The following is a comment I left on a post called “Fraying” at According To Hoyt. The post is about how our differences, exacerbated by social media and the apparent need for many people to engage in virtue signalling (showing the world that this is a REALLY GOOD THING or NOTHING TRUMP DOES IS OK IN MY EYES EITHER! or whatever it is that they feel the need to be publicly supportive of or angry about). Because of this need to virtue signal many people believe lies and slander about others that they know personally and have known for years. Years worth of personal knowledge, friendship and shared experiences go out the window with the need to show those whose judgments they simultaneously crave and fear that yes indeed, I’m still totally supportive of this group!
Just found this today.
It dovetails right with what you are saying about worrying about how others judge us, *that* they judge us and how we can get out from under that mammoth. Those that believed the slander about you, Sarah, will believe slander about anyone they know because they value staying in the group more than their authentic voice. They don’t realize there is another group “out there” which will welcome them in. Or they are afraid to even go look because of what others might say.
I started writing fiction because of a word prompt you had way back in the summer of 2018. I’m still in academia, but I have a plan and a system for leaving and yes, I’m going to make writing my full time job. I also know I’m going to get laughed at by colleagues. But then, due to events over the last year or so, I’ve already discovered I can’t trust most of them anyway.
Here’s to jumping and knowing the net will appear!
The linked piece is what I want to talk about now.
The mammoth in the piece is a metaphor for our need for and fear of others’ acceptance of us. The author points out that we all have mammoths in us, but the trick to leading your authentic life and leading with your authentic voice is to control your mammoth.
Leading with your authentic voice, being public with it, is a very scary proposition. You open yourself up to ridicule, harassment, and ex-communication from co-workers, friends, and even family. When I decided to embark on this author journey I hesitated to even tell my husband that this is what I wanted to do. I was afraid he was going to laugh at me and also (very legitimately) bring up the issue of the two of us trying to live on one salary.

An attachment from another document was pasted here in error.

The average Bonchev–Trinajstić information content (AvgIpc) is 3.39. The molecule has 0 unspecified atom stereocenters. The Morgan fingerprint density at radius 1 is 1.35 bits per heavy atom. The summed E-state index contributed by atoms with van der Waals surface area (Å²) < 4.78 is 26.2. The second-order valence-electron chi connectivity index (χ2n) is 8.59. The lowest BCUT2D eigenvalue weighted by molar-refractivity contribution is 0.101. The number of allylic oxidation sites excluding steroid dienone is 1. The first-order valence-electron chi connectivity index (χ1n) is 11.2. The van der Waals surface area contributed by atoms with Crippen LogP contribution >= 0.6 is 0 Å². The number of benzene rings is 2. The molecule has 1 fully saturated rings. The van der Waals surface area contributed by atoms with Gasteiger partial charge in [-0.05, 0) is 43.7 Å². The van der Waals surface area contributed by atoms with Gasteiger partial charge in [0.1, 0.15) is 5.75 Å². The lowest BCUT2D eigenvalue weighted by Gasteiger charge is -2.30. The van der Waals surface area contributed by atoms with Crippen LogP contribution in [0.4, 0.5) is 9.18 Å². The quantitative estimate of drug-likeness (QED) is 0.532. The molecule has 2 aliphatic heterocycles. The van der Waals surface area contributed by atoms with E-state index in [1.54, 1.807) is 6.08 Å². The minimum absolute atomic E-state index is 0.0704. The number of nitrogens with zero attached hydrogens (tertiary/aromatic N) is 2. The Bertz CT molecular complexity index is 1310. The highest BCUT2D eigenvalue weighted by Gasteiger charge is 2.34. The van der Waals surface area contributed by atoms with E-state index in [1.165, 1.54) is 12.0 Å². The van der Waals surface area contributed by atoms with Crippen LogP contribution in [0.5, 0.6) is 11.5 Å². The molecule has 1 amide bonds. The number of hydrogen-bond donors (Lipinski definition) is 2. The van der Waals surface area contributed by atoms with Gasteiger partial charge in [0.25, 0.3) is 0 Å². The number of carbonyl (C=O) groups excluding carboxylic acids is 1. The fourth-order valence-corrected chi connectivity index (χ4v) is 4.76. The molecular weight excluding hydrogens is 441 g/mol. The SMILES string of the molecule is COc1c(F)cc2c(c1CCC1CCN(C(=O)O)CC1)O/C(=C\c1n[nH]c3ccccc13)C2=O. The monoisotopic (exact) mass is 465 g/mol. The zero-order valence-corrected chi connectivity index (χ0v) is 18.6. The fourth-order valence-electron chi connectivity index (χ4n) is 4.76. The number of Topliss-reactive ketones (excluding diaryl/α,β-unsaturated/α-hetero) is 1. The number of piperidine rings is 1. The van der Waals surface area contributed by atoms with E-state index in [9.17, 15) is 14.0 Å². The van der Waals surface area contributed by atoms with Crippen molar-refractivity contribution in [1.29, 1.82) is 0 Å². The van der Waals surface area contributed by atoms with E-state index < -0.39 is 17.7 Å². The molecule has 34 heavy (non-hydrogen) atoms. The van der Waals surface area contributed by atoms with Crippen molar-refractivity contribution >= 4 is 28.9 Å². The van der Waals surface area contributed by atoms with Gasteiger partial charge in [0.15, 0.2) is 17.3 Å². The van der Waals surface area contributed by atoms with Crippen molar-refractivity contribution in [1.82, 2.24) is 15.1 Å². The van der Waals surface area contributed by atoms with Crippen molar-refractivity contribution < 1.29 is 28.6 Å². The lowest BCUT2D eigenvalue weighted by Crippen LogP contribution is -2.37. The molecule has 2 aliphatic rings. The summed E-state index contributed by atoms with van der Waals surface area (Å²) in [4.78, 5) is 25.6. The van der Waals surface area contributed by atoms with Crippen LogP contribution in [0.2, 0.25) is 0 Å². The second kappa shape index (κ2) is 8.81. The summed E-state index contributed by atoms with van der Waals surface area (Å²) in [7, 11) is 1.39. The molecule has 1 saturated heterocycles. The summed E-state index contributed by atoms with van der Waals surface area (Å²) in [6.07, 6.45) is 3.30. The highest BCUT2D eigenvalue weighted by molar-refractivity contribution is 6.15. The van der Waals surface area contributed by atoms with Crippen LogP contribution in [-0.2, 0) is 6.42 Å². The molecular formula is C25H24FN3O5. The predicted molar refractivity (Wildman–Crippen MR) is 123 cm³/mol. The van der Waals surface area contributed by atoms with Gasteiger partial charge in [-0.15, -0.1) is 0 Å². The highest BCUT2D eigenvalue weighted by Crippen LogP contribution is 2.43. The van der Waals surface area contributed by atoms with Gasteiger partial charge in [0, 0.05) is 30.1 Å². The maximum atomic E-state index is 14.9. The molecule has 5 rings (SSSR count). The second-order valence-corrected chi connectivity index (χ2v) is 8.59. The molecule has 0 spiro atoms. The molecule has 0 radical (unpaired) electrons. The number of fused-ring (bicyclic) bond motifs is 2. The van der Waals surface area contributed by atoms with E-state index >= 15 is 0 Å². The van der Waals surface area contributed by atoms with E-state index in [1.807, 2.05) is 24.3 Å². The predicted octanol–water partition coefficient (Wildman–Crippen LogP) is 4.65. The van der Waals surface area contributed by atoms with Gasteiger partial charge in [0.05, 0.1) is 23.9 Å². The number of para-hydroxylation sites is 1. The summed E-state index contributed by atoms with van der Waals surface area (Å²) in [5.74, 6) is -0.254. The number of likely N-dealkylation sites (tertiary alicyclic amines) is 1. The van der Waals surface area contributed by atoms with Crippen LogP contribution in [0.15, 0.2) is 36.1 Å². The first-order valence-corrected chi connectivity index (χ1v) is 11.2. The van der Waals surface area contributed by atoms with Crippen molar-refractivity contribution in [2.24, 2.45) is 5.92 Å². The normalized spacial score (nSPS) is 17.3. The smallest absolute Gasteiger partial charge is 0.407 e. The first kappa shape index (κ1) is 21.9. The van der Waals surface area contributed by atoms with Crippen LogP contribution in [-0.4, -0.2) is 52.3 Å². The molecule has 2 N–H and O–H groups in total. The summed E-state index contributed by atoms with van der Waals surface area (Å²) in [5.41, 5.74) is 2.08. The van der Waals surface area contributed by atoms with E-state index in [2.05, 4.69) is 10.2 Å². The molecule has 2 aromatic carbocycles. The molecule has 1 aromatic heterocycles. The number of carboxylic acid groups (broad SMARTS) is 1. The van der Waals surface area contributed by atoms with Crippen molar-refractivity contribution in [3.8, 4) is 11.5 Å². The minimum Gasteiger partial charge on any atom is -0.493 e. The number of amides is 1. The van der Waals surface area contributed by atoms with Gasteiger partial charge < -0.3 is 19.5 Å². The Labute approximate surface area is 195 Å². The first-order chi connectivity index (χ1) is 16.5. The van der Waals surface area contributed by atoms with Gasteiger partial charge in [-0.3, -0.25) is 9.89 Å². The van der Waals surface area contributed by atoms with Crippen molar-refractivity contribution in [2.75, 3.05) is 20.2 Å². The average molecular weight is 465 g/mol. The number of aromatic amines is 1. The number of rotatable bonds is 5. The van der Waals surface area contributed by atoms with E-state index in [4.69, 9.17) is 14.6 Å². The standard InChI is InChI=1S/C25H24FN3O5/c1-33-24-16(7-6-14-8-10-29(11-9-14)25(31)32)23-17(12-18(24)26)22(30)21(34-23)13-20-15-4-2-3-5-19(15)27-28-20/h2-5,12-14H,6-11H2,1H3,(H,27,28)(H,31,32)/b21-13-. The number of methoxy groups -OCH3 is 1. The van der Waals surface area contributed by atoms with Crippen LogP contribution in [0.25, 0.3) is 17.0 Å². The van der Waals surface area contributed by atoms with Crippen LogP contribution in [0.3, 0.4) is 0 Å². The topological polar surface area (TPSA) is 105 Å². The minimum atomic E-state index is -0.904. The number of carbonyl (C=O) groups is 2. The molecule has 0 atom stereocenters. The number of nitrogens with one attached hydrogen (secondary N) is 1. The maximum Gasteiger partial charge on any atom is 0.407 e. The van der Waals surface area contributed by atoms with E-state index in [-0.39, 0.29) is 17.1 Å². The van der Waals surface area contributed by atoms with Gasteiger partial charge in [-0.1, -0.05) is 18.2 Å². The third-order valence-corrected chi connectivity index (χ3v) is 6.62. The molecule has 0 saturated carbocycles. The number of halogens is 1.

In the end, of course, I did tell him. And he was and is extremely supportive (I never should have doubted him. I know he would walk through fire drenched in gasoline for me). Others I’ve told have also been very supportive. A couple have asked me if I plan on continuing in academia while writing, thinking that of course, I will have to do the sensible thing and maintain a guaranteed income. (Did I mention that tenure is a life-time job guarantee and that I’d have to be insane to walk away from that? I did? Well, OK. To continue then.) When I say no, I’m jumping from academia to full time writing, most times friends tilt their heads, think about it for a few seconds, and then nod and smile and say something along the lines of “Cool! That sounds exciting!” I’m discovering that I’m very lucky in my circle of friends and I am beyond grateful for all of them.
So, my mammoth is seriously objecting to my leaving a tenured job for something that is simply riddled with uncertainty. Taming and controlling that mammoth has been difficult and scary. One of the things my mammoth does is indulge in internal conversations between me and what I imagine others will say. Needless to say this exercise does not result in any resolutions to anything, rather it simply ramps up my stress levels. I’m slowly getting that bit under control.
I read the linked piece today and I think it was the last little thing that I needed to convince me that yes, I am doing the right thing for me. I wrote some more on book #2 yesterday and today. Yesterday was a bit of a struggle, but today, things came easily. I’m not really sure yet where this book is headed (I have a vague idea, but no specifics), but I’m sure it will wind up someplace really fun and interesting. And, it should be a good story getting there.
I will no longer run my life and my ambitions according to those who are too buried by their own mammoths. I am listening to my authentic voice and giving it room to breathe and grow. It is not going to be easy, but it will be rewarding in a multitude of ways and I can’t wait! There’s a system or method to my madness and I’m heading out.
Living by the saying “Jump and the net will appear” is scary and exhilarating all at the same time. But I think this is the best way to truly live and I’m going for it.
Do it! Don’t let your mammoth smother you and don’t let the mammoths of others sit on you.
Image by Stefan Keller from Pixabay